Tuesday, December 15, 2009
Today's post remembers a poignant event through the voice of Frederick, Maryland, diarist Jacob Engelbrecht. If interested in attending Wednesday's commemorations in Charles Town, West Virginia, you will find information here.
"Shields Green Under Guard"
Thursday, December 10, 2009
Today, I noticed a book on the shelf whose outer appearances out-nastify all of the others combined. The hardback cover clings desperately to life, shredded and frayed around a spine that long ago succumbed to an unknown fight. A heavy front cover is now a loose, floating, dead weight, only connected to the spine by a thin and withering cloth. Binding? Surprisingly, if you don't count the cover and a missing early chapter, the binding is actually the book's strongest physical asset.
Yet, this book has not suffered the pangs of research; I have rarely read it for pleasure; and it's certainly never been on the field with me. Due to its delicate condition and the allergens contained in century-old dust, I can count on my hand the number of times I've turned its pages.
'Century-old dust?' That's right. This recently rediscovered book is The Civil War through the Camera: with Elson's New History of the War, published in New York by McKinlay, Stone & Mackenzie in 1912. The ancient tome gives a narrative history of the war, aided by over a dozen reproduced paintings and hundreds of wartime photographs.
"Flanking the Enemy," by J.W. Gies (1901) For a better view, see 'n106' in the link provided below.
I feel like I've hit a gold mine. This diamond in the dust is blasting my eye-holes with images that reach to me straight from army camp, ship deck, and rail yard.
"SIGNALING ORDERS FROM GENERAL MEADE'S HEADQUARTERS, JUST BEFORE THE WILDERNESS" (1864) For a much closer view, see 'n351' in the link provided below.
Although I'm missing the title page and portions of the book up to Forts Henry and Donelson, my gut tells me that what I have here is a very early (1912-1920?), mostly complete edition of this spectacular resource. The only other information I have is from my good friend who gave it to me over ten years ago, who said that he got the book from his grandmother in West Virgina. In fact, there is (in my opinion) a beautifully handwritten inscription - in red ink - of a name and address on the front, inside cover.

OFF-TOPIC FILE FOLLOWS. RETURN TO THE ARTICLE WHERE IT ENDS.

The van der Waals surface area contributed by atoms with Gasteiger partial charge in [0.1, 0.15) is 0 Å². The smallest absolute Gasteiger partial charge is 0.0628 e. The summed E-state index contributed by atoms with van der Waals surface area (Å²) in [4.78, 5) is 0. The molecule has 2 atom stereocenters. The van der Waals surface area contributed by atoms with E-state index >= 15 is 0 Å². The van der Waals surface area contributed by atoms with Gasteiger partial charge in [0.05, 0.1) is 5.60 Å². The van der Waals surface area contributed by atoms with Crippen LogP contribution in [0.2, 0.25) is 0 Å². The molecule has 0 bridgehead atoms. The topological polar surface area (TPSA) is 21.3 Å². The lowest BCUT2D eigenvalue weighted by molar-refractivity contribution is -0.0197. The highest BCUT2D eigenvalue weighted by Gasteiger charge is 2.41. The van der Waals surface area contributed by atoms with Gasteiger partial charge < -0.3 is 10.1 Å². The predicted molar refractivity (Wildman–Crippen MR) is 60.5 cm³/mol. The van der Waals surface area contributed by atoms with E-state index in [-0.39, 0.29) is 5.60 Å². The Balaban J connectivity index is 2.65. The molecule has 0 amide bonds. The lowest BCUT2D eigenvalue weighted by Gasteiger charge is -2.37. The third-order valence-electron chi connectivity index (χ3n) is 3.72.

A quick Internet search led me to some interesting initial results. First, I learned that "Elson" was Henry William Elson (1857 - 1935), a prolific writer and professor of history at Ohio State University. Also, in this period of the sesquicentennial, I was interested to learn that another edition of the same year (1912) was published by the Civil War Semi-centennial Society, Patriot Publishing Company. As the centennial commemoration was affected by the context of the times - namely, the Cold War and the Civil Rights Movement - what context(s) helped to color the commemoration during the semi-centennial? Finally, I was excited to find that this very book is offered in digital format, so that all of us can enjoy its jewels online, without further deteriorating my precious find.
"CAIRO CITIZENS WHO MAY HAVE RECALLED THIS DAY" (1861) The caption reads, in part: "With his hands thrust in his pockets stands General Grant, next to General McClernand, who is directly in front of the pillar of the Cairo post-office. The future military leader had yet his great name to make, for the photograph of this gathering was taken in September, 1861, and when, later, the whole world was ringing with his praises the citizens who chanced to be in the group must have recalled that day with pride." For a much closer view, see 'n44' in the link provided above.
As always, I'd love to hear from you. If you have similar stories of surprising finds, more information about anything mentioned in this post, or enjoy browsing the digital version, feel free to share your thoughts!
Saturday, December 5, 2009
Tonight's Antietam Illumination looks to be one of the most poignant yet. As they do every year, volunteers are lighting 23,000 candles around the battlefield to represent each casualty on that horrific day in 1862. Seeing the field aflame while slowly winding through the park is a stunningly somber reminder of the human cost of war. The glow of the flames seems to form one collective light that reaches back in time to offer a voice for the departed, urging us all to appreciate the true spirit of the holiday season with those we love. Last time we drove through the illumination, we listened to Mozart's Requiem; tonight, I think we'll reflect in silence.
Click here for information about tonight's illumination. For a park video about the occasion, click here.
For the record - I've called the park and they emphatically shared that, despite the snow, the event is definitely happening as scheduled.
Finally, if you make it tonight, please let us know about your experience!
Wednesday, December 2, 2009
Charlestown, Va. 2nd, December, 1859.
I, John Brown, am now quite certain that the crimes of this guilty land will never be purged away but with Blood. I had as I now think vainly flattered myself that without very much bloodshed it might be done.
Twenty-eight miles east of the gallows, Jacob notes the occasion: